Jens Oliver Meiert

Questioning Electronic Data as Evidence

Post from October 29, 2014 (↻ August 24, 2017), filed under .

I wrote this six months ago. I shared it with Bruce Schneier and Felix von Leitner who were like, so-so. A perfectionist, I thought to build a better, the perfect case. But now I’m just shaking it out for one can get the point. As for weaknesses of the argument, help me to build a stronger case by commenting or spreading the word, in your words. Meanwhile, I’ve switched to a new disclaimer.

We need more defenses against the growing assaults on our rights and privacy. In a world in which most happens electronically, one such defense gets surprisingly little attention: Everything electronic can be forged. And thus what we must insist on—must for I think we’re beyond polite wishes—is have the weight of all electronic personal data discounted, and not admitted as evidence in courts.

Welcome to the Internet… where everything is true.

We need this because we know about the utter unreliability of everything electronic:

We also know that

All of this means that no one can be sure about anything electronic. Electronic information and interaction are only virtual. We don’t necessarily know who we’re talking to online and where and how our data is being used. We mostly trust it’s used how we intend it to be used, or that at least it isn’t used against us. We take that all with good faith. That’s always been the case, and it’s time we make that clear. Something as flimsy as electronic data mustn’t be used against us—not by corporations, not by governments, and not by courts. (We can doubt that former court cases considered that governments tap and tamper all infrastructure themselves, and hence we need to challenge those rulings.)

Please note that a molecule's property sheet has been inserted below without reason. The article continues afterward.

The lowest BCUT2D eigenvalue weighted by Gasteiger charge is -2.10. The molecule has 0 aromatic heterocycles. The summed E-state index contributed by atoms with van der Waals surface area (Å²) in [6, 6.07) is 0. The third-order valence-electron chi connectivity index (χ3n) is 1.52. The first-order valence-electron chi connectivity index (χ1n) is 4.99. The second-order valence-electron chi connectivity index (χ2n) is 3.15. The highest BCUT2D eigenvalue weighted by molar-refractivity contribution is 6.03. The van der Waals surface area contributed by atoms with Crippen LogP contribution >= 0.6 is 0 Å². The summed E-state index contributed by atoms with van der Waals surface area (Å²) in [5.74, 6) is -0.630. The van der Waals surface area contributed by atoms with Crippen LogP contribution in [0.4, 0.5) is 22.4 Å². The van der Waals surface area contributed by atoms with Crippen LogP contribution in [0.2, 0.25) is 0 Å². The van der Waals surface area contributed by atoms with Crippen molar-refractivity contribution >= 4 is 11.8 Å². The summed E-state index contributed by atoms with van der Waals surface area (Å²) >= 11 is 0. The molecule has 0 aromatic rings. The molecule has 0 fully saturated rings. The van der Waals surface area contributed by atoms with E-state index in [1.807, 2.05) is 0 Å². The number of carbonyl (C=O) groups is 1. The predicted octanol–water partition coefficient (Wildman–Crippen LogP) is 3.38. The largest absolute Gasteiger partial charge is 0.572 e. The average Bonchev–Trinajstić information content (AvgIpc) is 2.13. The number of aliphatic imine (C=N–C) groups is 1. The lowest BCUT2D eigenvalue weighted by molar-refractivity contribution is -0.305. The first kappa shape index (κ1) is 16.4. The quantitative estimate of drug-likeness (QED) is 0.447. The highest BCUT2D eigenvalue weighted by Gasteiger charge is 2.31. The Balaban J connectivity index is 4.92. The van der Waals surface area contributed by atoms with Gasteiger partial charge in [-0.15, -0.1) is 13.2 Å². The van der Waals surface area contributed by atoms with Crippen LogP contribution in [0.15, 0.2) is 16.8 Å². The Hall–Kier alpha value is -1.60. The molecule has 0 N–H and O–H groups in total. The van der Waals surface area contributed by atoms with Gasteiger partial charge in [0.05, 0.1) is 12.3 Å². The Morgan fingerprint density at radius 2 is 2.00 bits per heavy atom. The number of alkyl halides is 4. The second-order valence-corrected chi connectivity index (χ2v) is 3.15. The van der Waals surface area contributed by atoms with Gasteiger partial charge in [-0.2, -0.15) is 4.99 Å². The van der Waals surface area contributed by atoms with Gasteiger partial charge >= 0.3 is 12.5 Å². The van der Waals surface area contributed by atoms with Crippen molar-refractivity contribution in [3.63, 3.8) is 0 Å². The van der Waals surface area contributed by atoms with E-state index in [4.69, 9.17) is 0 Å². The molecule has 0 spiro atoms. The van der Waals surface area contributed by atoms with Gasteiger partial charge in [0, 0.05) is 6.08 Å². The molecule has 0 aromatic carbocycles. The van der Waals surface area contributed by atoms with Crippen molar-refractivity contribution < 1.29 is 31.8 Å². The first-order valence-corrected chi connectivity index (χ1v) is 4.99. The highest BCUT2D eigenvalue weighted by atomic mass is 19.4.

We all, in particular the people who are most experienced with the technical and legal intricacies (clearly not me, for you see how I’m still working on this case), need to question electronic evidence in our courts, to fight for a decision that electronic data will not be accepted as evidence anymore, with a rigorous check for whether it’s even permissible as circumstantial evidence.

Justice, then, can still be served. The world doesn’t end. What this all leads to is that we fall back to a system in which people need to be caught in flagranti. Actually been seen committing the crime. Electronic data can still be used to get indications for wrong-doing. That is, if someone is about to perform a criminal act, authorities can use that to drive over and respond when the person is committing that act. But we need to take the incentive away to hoard electronic data, and by amassing them use a different form of excessive force against all of us.

Until our computer systems have been hardened and freed from means of manipulation and surveillance—if ever—, we cannot accept that anything they tracked and documented can be regarded as “true.” When you think about it, it just makes sense. Our governments themselves made computers untrustworthy. And physical reality happens here. In front of our screens. Let’s also defend our rights and privacy with that.

About the Author

Jens Oliver Meiert, photo of July 27, 2015.

Jens Oliver Meiert is a developer (O’Reilly, W3C, ex-Google) and philosopher. He experiments with art and adventure. Here on meiert.com he shares and generalizes and exaggerates some of his thoughts and experiences.

There’s more Jens in the archives and at Amazon. If you have any questions or concerns (or recommendations) about what he writes, leave a comment or a message.

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Last update: August 24, 2017

“The end does not justify the means.”